The attributable mortality and length of intensive care unit stay of clinically important gastrointestinal bleeding in critically ill patients
© Cook et al., licensee BioMed Central Ltd 2001
Received: 31 January 2001
Accepted: 20 September 2001
Published: 5 October 2001
To estimate the mortality and length of stay in the intensive care unit (ICU) attributable to clinically important gastrointestinal bleeding in mechanically ventilated critically ill patients.
Three strategies were used to estimate the mortality attributable to bleeding in two multicentre databases. The first method matched patients who bled with those who did not (matched cohort), using duration of ICU stay prior to the bleed, each of six domains of the Multiple Organ Dysfunction Score (MODS) measured 3 days prior to the bleed, APACHE II score, age, admitting diagnosis, and duration of mechanical ventilation. The second approach employed Cox proportional hazards regression to match bleeding and non-bleeding patients (model-based matched cohort). The third method, instead of matching, derived estimates based on regression modelling using the entire population (regression method). Three parallel analyses were conducted for the length of ICU stay attributable to clinically important bleeding.
Sixteen Canadian university-affiliated ICUs.
A total of 1666 critically ill patients receiving mechanical ventilation for at least 48 hours.
We prospectively collected data on patient demographics, APACHE II score, admitting diagnosis, daily MODS, clinically important bleeding, length of ICU stay, and mortality. Independent adjudicators determined the occurrence of clinically important gastrointestinal bleeding, defined as overt bleeding in association with haemodynamic compromise or blood transfusion.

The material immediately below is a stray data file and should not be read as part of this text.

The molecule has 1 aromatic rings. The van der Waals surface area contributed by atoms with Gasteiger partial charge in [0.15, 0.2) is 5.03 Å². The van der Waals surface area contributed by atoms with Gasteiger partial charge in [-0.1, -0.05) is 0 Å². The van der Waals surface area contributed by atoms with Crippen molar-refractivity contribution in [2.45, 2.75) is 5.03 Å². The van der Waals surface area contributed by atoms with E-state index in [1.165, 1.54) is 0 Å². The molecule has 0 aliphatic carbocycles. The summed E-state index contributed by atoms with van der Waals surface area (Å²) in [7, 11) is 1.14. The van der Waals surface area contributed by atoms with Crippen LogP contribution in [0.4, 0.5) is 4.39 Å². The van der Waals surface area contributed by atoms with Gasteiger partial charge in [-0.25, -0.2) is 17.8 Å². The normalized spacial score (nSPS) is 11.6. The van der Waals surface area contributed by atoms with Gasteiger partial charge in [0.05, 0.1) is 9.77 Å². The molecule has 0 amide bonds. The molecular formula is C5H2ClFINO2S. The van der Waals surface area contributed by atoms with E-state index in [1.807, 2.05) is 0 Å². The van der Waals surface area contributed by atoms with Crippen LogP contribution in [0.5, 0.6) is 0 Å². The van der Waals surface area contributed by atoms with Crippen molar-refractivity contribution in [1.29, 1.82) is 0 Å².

Of 1666 patients, 59 developed clinically important gastrointestinal bleeding. The mean APACHE II score was 22.9 ± 8.6 among bleeding patients and 23.3 ± 7.7 among non-bleeding patients. The risk of death was increased in patients with bleeding using all three analytic approaches (matched cohort method: relative risk [RR]= 2.9, 95% confidence interval (CI)= 1.6–5.5; model-based matched cohort method: RR = 1.8, 95% CI = 1.1–2.9; and the regression method: RR = 4.1, 95% CI = 2.6–6.5). However, this was not significant for the adjusted regression method (RR = 1.0, 95% CI = 0.6–1.7). The median length of ICU stay attributable to clinically important bleeding for these three methods, respectively, was 3.8 days (95% CI = -0.01 to 7.6 days), 6.7 days (95% CI = 2.7–10.7 days), and 7.9 days (95% CI = 1.4–14.4 days).
Clinically important upper gastrointestinal bleeding has an important attributable morbidity and mortality, associated with a RR of death of 1–4 and an excess length of ICU stay of approximately 4–8 days.